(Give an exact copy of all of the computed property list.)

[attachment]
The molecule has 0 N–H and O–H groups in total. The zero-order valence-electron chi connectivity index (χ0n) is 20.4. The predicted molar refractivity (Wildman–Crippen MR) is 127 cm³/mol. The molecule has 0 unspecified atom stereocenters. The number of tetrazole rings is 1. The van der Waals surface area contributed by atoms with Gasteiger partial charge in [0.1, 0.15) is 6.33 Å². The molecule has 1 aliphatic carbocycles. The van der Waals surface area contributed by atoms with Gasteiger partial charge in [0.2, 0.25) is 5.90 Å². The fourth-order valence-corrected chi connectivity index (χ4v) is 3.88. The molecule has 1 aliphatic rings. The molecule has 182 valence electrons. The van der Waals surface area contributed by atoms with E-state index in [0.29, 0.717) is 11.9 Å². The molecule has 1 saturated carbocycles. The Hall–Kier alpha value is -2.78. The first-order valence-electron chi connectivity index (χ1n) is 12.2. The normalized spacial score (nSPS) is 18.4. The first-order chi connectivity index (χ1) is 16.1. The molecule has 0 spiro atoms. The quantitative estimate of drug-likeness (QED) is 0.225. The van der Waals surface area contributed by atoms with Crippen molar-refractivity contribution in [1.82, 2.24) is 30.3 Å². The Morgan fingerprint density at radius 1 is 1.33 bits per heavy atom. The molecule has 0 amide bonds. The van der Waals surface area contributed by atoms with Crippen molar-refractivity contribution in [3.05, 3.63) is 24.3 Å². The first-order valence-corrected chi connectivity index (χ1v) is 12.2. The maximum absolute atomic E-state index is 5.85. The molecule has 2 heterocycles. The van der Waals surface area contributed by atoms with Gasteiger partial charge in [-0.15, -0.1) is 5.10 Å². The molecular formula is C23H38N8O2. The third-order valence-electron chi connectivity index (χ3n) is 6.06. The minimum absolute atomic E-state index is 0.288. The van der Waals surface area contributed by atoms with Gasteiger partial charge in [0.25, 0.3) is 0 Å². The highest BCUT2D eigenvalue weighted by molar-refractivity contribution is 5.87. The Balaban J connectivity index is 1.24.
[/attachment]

The molecule has 0 N–H and O–H groups in total. The zero-order valence-electron chi connectivity index (χ0n) is 20.4. The predicted molar refractivity (Wildman–Crippen MR) is 127 cm³/mol. The molecule has 0 unspecified atom stereocenters. The number of tetrazole rings is 1. The van der Waals surface area contributed by atoms with Gasteiger partial charge in [0.1, 0.15) is 6.33 Å². The molecule has 1 aliphatic carbocycles. The van der Waals surface area contributed by atoms with Gasteiger partial charge in [0.2, 0.25) is 5.90 Å². The fourth-order valence-corrected chi connectivity index (χ4v) is 3.88. The molecule has 1 aliphatic rings. The molecule has 182 valence electrons. The van der Waals surface area contributed by atoms with E-state index in [0.29, 0.717) is 11.9 Å². The molecule has 1 saturated carbocycles. The Hall–Kier alpha value is -2.78. The first-order valence-electron chi connectivity index (χ1n) is 12.2. The normalized spacial score (nSPS) is 18.4. The first-order chi connectivity index (χ1) is 16.1. The molecule has 0 spiro atoms. The quantitative estimate of drug-likeness (QED) is 0.225. The van der Waals surface area contributed by atoms with Crippen molar-refractivity contribution in [1.82, 2.24) is 30.3 Å². The Morgan fingerprint density at radius 1 is 1.33 bits per heavy atom. The molecule has 0 amide bonds. The van der Waals surface area contributed by atoms with Crippen molar-refractivity contribution in [3.05, 3.63) is 24.3 Å². The first-order valence-corrected chi connectivity index (χ1v) is 12.2. The maximum absolute atomic E-state index is 5.85. The molecule has 2 heterocycles. The van der Waals surface area contributed by atoms with Gasteiger partial charge in [-0.15, -0.1) is 5.10 Å². The molecular formula is C23H38N8O2. The third-order valence-electron chi connectivity index (χ3n) is 6.06. The minimum absolute atomic E-state index is 0.288. The van der Waals surface area contributed by atoms with Gasteiger partial charge in [0.25, 0.3) is 0 Å². The highest BCUT2D eigenvalue weighted by molar-refractivity contribution is 5.87. The Balaban J connectivity index is 1.24.